Editor Duncan pithily calls out New Albany in the newspaper’s “Crossroads of Crisis” series finale.

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NA Confidential persists in reprinting these instructions for the safe disposal of syringes and sharps, as found on the city of Louisville’s web site. In New Albany, Team Gahan has chosen to mimic Ronald Reagan’s response to the AIDS crisis by saying nothing at all. More about that in a moment, but first, the final round of newspaper opioid epidemic coverage …

 … and a series summary by the editor, who against all odds manages to make a devastating observation about the very city her newspaper so often neglects.

DUNCAN: Epidemic a crisis of the conscience, by Susan Duncan (Make Clark County Great Again)

 … We hope you found something of merit in our special report “Crossroads of Crisis: Heroin Epidemic Demands Solutions,” which wraps up today. We did.

Addicts. Experts. Survivors. We learned from them all as we dug a shovel into Southern Indiana to help uproot the hold the opioid epidemic has on our communities.

It is, you know, an epidemic. If we were honest with ourselves, it would be listed among the most deadly. Naloxone, the anti-overdose drug, continues — daily — to bring users back to life. It’s the main reason the high numbers of opioid deaths aren’t even more outrageous.

People are dying, though, including young people whose lives held such promise.

Yes, Duncan locates the center of the target when it comes to “leadership” in New Albany, and since NAC has been making this point for weeks

Bob Caesar’s intrinsically sad battle against drug addiction treatment clinics — and this supposed Democrat’s heroic ongoing advocacy of the beautiful people.

Council wrap: Then Bob Caesar said, “Can’t we just load the opioid addicts on the cattle cars along with public housing residents?”

Does New Albany’s ruling caste grasp that the opioid epidemic doesn’t stop at the Clark County line?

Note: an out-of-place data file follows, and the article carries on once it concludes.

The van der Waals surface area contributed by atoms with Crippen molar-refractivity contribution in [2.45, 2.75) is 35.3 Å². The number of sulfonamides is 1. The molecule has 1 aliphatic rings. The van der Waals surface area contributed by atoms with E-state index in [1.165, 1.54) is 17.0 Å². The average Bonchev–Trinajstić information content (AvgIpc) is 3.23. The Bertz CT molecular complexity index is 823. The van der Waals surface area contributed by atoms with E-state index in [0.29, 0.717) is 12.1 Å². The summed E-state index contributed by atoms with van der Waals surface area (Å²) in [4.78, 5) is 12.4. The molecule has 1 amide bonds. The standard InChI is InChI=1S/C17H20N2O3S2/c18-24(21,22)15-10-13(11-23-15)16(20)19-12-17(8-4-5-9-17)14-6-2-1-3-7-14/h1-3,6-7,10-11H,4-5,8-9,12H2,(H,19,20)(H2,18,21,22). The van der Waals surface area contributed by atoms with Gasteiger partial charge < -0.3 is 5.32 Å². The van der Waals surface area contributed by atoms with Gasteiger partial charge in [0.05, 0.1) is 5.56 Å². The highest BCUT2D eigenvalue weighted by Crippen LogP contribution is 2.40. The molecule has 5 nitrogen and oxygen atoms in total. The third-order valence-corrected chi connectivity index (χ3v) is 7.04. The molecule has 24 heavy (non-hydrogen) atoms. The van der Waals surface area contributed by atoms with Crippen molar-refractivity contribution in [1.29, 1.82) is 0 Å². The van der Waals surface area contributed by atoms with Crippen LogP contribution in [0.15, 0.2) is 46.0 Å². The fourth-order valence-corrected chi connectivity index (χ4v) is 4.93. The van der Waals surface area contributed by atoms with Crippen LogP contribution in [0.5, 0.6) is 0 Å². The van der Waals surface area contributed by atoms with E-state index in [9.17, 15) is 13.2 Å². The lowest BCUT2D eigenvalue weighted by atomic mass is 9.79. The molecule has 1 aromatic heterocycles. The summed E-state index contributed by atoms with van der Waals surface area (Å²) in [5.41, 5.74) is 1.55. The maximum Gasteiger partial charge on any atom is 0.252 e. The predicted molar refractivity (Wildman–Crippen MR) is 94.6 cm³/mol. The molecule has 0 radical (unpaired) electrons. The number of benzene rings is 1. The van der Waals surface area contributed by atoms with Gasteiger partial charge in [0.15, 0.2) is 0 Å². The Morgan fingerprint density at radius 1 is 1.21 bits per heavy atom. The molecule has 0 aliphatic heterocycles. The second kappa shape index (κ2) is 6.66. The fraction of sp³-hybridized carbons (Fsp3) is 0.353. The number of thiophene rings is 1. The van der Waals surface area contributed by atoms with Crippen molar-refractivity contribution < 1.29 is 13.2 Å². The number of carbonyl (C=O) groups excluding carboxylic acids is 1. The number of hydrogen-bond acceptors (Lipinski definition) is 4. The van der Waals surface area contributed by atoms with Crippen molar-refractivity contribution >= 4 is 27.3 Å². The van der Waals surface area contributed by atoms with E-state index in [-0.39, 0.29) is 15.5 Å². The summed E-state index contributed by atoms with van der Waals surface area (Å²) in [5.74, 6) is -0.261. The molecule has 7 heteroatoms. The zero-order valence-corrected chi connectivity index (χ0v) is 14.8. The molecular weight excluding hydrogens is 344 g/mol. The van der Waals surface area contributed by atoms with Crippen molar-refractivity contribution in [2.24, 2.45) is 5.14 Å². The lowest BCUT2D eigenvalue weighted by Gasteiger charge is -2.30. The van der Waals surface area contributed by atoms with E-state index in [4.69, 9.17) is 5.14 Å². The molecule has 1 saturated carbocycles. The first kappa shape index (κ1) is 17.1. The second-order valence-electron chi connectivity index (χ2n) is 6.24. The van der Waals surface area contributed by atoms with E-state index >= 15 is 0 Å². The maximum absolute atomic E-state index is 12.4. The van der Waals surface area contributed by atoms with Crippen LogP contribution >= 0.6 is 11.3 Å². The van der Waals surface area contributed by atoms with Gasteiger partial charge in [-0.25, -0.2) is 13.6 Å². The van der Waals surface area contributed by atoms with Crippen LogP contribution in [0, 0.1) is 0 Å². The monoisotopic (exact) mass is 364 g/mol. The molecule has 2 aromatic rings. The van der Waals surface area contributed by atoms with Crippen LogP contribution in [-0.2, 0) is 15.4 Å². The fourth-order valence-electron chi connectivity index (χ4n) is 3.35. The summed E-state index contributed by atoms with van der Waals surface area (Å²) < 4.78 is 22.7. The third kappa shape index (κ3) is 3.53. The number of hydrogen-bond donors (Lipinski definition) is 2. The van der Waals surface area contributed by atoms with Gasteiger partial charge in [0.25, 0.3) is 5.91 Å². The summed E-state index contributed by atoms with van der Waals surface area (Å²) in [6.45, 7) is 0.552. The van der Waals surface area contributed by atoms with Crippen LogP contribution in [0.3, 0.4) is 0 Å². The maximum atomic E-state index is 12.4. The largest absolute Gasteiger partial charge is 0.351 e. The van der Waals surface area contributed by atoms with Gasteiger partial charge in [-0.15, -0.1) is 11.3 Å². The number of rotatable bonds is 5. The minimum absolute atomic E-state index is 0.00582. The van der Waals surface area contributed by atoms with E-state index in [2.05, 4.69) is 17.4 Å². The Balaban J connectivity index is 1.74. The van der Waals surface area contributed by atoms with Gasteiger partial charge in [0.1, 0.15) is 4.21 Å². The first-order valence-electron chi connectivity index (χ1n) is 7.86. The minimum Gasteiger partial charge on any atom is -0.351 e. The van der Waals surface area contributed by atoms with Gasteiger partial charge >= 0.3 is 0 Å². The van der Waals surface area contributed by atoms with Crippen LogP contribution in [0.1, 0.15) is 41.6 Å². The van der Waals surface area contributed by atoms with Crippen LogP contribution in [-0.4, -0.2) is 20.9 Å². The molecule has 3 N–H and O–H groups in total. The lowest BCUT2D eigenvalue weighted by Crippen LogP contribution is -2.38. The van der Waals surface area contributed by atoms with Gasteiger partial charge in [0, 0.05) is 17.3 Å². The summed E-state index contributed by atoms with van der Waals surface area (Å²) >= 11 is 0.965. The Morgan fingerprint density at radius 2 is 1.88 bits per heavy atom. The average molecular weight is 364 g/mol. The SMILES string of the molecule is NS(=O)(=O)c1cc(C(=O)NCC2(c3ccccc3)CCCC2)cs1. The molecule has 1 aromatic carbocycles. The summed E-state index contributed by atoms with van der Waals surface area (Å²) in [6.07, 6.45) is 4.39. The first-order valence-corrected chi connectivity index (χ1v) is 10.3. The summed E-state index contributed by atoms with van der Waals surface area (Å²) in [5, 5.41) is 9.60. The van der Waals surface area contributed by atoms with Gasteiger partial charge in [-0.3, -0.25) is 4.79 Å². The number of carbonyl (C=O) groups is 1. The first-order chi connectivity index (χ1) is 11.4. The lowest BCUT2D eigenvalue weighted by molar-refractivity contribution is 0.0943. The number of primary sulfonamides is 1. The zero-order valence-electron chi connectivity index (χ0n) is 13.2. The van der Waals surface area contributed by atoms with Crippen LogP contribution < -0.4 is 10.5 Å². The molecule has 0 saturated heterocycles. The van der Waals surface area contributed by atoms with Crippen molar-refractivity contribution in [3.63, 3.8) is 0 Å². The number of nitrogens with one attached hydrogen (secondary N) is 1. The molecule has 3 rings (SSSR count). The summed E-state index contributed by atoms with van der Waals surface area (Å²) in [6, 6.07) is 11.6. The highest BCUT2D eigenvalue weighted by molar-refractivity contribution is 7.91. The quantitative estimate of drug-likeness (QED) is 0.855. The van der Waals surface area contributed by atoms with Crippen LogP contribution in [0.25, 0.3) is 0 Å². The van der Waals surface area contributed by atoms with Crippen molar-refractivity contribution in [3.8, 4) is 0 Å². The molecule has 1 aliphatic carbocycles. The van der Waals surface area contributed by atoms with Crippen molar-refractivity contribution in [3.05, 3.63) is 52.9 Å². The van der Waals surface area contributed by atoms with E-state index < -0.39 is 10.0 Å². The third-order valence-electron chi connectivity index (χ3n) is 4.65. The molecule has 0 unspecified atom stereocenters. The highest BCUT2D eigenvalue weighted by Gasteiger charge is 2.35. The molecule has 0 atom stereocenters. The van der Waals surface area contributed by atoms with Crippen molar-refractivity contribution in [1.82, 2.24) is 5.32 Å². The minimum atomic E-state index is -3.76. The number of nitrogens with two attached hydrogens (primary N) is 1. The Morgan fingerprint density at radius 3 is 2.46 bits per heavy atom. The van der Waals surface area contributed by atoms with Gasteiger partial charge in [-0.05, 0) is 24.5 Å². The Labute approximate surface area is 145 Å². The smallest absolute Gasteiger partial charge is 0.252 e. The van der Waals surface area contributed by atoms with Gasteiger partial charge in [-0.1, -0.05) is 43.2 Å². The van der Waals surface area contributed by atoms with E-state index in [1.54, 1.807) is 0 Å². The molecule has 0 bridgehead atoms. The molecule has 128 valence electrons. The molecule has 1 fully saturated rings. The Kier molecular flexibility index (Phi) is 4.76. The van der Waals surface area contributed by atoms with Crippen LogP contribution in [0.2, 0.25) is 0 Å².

Opiate addiction treatment clinic can duly kicked.

… we applaud her.

… we need a medically supervised place for people to detox. It’s better than a trash-filled alley or the cold concrete of a jail cell. It’s more humane. It offers better outcomes. We talk about it, but that’s about it.

Our passivity is palpable.

For instance, the next-best way, besides a needle exchange, to get spent, dirty needles off our streets is to place needle drop boxes in easily accessible spots in our communities.

Too many places, including New Albany, have rejected that idea, mostly for reasons rooted in fear and lack of knowledge.

Yep — and the main offenders, marooned like clams at the crossroads of denial, are purported Democrats (Gahan, Caesar, Phipps).

At least they have an excuse. They’ve been too busy dismantling public housing to notice the opioid epidemic.

Maybe the newspaper can take note of this, too, now that the series is finished?

Opioid crisis denier Jeff Gahan won’t be reading, but the newspaper’s “Crossroads of Crisis” series continues.

Opioid crisis denier Bob Caesar won’t be reading, but the newspaper’s “Crossroads of Crisis” series continues.

The newspaper’s opioid crisis series continues.

Opioid epidemic comes front and center in the Clark County newspaper.

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